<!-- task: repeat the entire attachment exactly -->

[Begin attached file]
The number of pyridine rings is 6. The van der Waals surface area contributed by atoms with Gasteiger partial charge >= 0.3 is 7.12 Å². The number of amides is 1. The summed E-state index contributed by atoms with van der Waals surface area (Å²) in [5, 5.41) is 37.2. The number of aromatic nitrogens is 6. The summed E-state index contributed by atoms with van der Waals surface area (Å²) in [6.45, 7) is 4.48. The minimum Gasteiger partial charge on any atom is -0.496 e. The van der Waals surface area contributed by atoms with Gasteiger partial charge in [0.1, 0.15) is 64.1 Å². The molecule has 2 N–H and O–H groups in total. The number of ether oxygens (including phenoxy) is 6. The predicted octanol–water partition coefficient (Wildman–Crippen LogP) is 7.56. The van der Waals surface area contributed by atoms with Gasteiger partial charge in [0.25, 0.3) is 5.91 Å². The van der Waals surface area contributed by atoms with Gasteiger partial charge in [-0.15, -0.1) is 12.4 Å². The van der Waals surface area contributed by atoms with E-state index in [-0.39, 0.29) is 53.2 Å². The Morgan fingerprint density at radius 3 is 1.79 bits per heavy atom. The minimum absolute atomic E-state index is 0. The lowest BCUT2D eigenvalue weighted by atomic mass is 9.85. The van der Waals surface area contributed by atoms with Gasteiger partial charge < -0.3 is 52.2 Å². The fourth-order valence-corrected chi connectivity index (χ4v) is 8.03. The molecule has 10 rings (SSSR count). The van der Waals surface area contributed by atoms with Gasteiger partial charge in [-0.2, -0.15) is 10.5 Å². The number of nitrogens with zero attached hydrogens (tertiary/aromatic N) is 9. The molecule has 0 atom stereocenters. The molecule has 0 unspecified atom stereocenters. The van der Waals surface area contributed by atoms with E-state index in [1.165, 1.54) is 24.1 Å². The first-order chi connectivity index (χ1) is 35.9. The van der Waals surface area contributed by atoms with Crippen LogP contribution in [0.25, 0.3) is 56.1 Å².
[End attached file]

The number of pyridine rings is 6. The van der Waals surface area contributed by atoms with Gasteiger partial charge >= 0.3 is 7.12 Å². The number of amides is 1. The summed E-state index contributed by atoms with van der Waals surface area (Å²) in [5, 5.41) is 37.2. The number of aromatic nitrogens is 6. The summed E-state index contributed by atoms with van der Waals surface area (Å²) in [6.45, 7) is 4.48. The minimum Gasteiger partial charge on any atom is -0.496 e. The van der Waals surface area contributed by atoms with Gasteiger partial charge in [0.1, 0.15) is 64.1 Å². The molecule has 2 N–H and O–H groups in total. The number of ether oxygens (including phenoxy) is 6. The predicted octanol–water partition coefficient (Wildman–Crippen LogP) is 7.56. The van der Waals surface area contributed by atoms with Gasteiger partial charge in [0.25, 0.3) is 5.91 Å². The van der Waals surface area contributed by atoms with Gasteiger partial charge in [-0.15, -0.1) is 12.4 Å². The van der Waals surface area contributed by atoms with E-state index in [-0.39, 0.29) is 53.2 Å². The Morgan fingerprint density at radius 3 is 1.79 bits per heavy atom. The minimum absolute atomic E-state index is 0. The lowest BCUT2D eigenvalue weighted by atomic mass is 9.85. The van der Waals surface area contributed by atoms with Gasteiger partial charge < -0.3 is 52.2 Å². The fourth-order valence-corrected chi connectivity index (χ4v) is 8.03. The molecule has 10 rings (SSSR count). The van der Waals surface area contributed by atoms with Gasteiger partial charge in [-0.2, -0.15) is 10.5 Å². The number of nitrogens with zero attached hydrogens (tertiary/aromatic N) is 9. The molecule has 0 atom stereocenters. The molecule has 0 unspecified atom stereocenters. The van der Waals surface area contributed by atoms with E-state index in [1.165, 1.54) is 24.1 Å². The first-order chi connectivity index (χ1) is 35.9. The van der Waals surface area contributed by atoms with Crippen LogP contribution in [0.25, 0.3) is 56.1 Å².